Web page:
Unlike Bitcoin public addresses, which incorporate a 32 bit checksum, the original specification for Ethereum public addresses was simply strings of 40 hexadecimal digits, for example
0xc9b83ab54c84aac4445b56a63033db3d5b017764. If somebody attempts to send funds to such an address and accidentally mistypes or transposes even a single digit of the address, the funds will be sent to an address whose private key is unknown and which is computationally intractable to discover (there are 1640≈1048 possible Ethereum addresses) and thus lost forever. Obviously, it is a poor idea to type in such an address, and errors in optical scanning, text editors, and cut and paste mechanisms all pose risks of error.
In 2018, Johannes Pfeffer decided to estimate the quantity of Ether (the name for the currency of the Ethereum system) lost by having been sent to mistyped addresses. The methodology was clever and simple: search the blockchain for pairs of addresses, both of which had received funds, but which differed only by one character. An address of such a pair which had no outgoing transactions was almost certainly a typographical error entering the other, because the probability of two such similar addresses being generated from independent known private keys is comparable to that of guessing the private key from a public address. He reported the results in “Over 12,000 Ether Are Lost Forever Due to Typos”.
As of the date of his study, 2,674 typos were found, affecting 2,053 accounts, with total funds lost amounting to ETH 12,622, which at this writing has a value in excess of US$ 47 million (when he did his study, it was “only” US$ 8.84 million). All of these funds have gone to the great bit bucket in the sky, never to be seen again.
It's odd that Ethereum addresses weren't designed from the outset to incorporate a checksum, especially since International Bank Account Numbers (IBAN) and Bitcoin addresses which pre-date Ethereum both include checksums. The reasoning appears to have been that the hexadecimal addresses would not be directly used by humans, but rather encoded forms such as the IBAN-compatible ICAP or through a domain name like system such as now exists with the Ethereum Name Service. But, in fact, Ethereum wallets and individuals went ahead and used the hexadecimal addresses without checksums, and the consequences were predictable.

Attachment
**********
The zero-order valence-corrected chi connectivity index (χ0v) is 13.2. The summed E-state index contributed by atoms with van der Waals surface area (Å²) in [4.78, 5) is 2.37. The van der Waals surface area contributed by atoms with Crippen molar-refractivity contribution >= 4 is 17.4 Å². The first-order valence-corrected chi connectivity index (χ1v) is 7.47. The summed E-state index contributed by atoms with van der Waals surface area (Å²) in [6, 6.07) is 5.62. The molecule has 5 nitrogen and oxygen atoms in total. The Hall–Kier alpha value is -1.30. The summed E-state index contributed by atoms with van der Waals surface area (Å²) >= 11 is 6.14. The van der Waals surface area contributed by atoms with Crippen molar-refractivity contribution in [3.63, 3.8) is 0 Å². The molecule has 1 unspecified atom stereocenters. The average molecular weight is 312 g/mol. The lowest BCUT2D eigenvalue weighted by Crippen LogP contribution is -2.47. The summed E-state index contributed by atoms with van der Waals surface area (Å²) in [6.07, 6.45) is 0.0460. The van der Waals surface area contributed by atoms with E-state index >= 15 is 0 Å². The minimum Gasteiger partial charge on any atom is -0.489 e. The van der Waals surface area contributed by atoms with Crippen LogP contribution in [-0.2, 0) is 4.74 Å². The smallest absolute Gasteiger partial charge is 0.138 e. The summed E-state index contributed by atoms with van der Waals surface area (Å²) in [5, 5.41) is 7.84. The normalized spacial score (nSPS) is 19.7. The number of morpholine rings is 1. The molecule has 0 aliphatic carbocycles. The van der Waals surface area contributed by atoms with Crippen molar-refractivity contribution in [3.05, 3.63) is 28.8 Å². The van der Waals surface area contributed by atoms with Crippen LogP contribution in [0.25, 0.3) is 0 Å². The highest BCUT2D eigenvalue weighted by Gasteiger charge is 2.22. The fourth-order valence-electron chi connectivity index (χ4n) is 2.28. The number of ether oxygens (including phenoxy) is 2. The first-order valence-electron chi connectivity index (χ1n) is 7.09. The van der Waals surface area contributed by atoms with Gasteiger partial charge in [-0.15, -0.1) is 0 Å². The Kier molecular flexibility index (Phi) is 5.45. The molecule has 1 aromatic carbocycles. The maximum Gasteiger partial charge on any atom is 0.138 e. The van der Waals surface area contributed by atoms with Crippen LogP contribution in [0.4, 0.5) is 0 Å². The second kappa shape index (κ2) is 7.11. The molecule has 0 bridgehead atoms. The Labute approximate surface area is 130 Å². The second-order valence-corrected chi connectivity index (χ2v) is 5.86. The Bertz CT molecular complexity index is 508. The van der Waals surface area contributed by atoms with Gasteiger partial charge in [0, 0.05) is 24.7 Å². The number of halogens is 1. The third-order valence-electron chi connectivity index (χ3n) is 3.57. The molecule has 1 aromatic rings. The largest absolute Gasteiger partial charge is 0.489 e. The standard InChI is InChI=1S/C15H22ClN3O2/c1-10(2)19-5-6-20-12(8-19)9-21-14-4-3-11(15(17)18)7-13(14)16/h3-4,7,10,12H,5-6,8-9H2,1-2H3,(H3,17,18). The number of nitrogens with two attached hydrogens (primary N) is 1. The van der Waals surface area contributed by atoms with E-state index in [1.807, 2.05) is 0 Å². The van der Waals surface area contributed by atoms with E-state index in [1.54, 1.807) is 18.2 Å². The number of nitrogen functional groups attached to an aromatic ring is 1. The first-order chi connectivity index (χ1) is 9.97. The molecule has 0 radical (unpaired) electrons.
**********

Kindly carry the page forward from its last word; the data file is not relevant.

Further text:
In 2016, this situation became sufficiently embarrassing that Ethereum Improvement Proposal EIP-55, “Mixed-case checksum address encoding” specified a checksum of sorts, in which a hash of the original address is encoded in hexadecimal digits between “
A” and “
F” by writing them in upper or lower case letters. This provides an average of 15 check bits per address, which reduces the probability of an error not being detected to 0.0247%, which is around fifty times better than the two digit IBAN checksum. Almost all Ethereum clients now express addresses in this form and check any submitted address which contains mixed case hexadecimal digits. For compatibility, however, un-checksummed addresses with uniform case hexadecimal digits continue to be accepted.
It would be interesting to repeat the typo analysis and see what effect the introduction and widespread use of checksummed addresses has had on the rate and magnitude of losses to typos.